Assessing the presence and availability of a remote colleague is key in coordination in global software development but is not easily done using existing computer-mediated channels. Previous research has shown that automated estimation of interruptibility is feasible and can achieve a precision closer to, or even better than, human judgment. However, existing approaches to assess interruptibility have been designed to rely on external sensors. In this paper, we present Approximator, a system that estimates the interruptibility of a user based exclusively on the sensing ability of commodity laptops. Experimental results show that the information aggregated from several activity monitors (i.e., Key-logger, mouse-logger, and face-detection) provide useful data, which, once combined with machine learning techniques, can automatically estimate the interruptibility of users with a 78% accuracy. These early but promising results represent a starting point for designing tools with support for interruptibility capable of improving distributed awareness and cooperation to be used in global software development.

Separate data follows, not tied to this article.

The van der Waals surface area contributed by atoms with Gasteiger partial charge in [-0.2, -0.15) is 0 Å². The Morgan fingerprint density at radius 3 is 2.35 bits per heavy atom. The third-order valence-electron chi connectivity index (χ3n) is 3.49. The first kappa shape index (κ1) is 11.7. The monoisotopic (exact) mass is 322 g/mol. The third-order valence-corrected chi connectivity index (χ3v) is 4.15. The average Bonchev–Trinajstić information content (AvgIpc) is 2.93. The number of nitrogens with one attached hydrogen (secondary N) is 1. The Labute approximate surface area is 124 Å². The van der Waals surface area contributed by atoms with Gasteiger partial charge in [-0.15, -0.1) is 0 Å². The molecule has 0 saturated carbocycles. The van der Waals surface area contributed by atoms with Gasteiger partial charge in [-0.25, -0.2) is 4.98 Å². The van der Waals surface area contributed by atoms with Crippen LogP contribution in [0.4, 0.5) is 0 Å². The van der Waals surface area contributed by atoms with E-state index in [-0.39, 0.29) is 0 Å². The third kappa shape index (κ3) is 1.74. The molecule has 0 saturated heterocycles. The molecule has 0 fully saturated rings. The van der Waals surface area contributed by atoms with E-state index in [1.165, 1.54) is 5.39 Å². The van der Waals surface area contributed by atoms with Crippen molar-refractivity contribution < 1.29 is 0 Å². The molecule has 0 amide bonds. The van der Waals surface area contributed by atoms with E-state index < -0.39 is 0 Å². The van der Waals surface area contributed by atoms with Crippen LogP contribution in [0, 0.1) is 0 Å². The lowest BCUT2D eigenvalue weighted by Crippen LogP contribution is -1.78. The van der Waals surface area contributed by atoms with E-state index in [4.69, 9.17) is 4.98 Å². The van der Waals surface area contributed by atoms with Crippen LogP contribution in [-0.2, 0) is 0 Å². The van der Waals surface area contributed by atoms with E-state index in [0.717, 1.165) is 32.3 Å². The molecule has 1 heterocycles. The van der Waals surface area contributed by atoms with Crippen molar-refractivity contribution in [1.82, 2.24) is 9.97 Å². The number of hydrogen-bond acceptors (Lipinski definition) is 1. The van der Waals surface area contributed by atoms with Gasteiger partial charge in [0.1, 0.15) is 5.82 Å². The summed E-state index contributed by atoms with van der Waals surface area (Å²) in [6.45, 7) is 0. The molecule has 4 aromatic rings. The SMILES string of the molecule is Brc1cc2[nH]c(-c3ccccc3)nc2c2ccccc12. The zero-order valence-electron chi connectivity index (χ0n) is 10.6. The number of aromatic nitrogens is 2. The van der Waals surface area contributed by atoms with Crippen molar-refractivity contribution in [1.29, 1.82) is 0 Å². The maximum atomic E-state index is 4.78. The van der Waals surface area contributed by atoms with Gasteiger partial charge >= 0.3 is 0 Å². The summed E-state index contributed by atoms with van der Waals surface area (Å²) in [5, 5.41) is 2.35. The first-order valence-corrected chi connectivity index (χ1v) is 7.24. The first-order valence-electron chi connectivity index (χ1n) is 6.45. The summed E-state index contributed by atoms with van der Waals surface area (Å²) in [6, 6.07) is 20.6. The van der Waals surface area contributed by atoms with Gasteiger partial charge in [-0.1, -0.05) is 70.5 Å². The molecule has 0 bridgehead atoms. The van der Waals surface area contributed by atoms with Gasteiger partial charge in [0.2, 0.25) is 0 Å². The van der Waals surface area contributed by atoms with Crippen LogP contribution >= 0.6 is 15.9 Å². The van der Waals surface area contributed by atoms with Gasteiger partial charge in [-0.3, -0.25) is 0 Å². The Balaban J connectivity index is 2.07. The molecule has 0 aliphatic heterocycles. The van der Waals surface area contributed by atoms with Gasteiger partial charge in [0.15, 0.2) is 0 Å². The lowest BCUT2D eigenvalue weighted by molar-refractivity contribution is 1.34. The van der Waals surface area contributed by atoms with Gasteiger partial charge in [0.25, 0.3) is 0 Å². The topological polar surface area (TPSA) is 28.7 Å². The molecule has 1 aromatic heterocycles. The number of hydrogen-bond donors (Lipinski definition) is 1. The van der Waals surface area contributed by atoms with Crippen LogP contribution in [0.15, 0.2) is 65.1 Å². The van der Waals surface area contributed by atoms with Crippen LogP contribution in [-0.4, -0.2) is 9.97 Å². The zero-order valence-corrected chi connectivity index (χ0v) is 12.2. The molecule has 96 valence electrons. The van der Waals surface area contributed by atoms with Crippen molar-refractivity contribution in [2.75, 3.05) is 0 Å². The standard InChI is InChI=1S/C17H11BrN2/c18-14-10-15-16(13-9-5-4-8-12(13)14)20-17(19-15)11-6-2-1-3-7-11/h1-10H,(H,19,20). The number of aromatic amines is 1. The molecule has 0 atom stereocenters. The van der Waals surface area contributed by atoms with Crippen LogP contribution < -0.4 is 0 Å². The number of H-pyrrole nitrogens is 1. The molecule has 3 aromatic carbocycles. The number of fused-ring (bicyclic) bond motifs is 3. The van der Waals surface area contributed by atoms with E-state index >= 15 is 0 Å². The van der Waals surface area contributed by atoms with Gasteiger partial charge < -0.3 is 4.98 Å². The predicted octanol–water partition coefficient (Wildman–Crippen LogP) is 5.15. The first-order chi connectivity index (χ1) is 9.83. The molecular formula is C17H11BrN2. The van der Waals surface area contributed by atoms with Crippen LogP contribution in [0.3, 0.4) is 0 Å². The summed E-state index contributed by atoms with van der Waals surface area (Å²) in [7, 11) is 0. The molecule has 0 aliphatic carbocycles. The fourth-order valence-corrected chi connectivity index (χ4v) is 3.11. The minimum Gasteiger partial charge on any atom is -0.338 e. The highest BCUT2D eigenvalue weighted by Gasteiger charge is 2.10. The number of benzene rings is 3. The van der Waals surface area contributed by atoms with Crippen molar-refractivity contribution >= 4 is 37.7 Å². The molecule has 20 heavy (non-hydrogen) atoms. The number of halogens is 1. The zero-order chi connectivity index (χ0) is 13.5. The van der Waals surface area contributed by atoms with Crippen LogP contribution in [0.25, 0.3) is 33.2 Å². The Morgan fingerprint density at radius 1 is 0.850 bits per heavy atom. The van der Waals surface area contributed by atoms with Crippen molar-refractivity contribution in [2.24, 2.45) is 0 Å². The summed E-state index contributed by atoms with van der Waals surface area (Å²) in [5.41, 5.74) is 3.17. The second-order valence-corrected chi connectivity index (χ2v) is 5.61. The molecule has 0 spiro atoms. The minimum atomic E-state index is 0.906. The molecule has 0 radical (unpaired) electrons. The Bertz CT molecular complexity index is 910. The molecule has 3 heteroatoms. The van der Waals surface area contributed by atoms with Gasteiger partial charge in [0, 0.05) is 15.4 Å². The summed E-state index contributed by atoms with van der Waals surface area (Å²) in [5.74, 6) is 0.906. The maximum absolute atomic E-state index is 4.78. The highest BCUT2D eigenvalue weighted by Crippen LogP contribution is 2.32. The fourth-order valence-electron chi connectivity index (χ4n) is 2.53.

|Title of host publication||10th International Conference on Global Software Engineering (ICGSE) 2015|
|Number of pages||10|
|Publisher||IEEE Computer Society Press|
|Publication date||16 Jul 2015|
|Publication status||Published - 16 Jul 2015|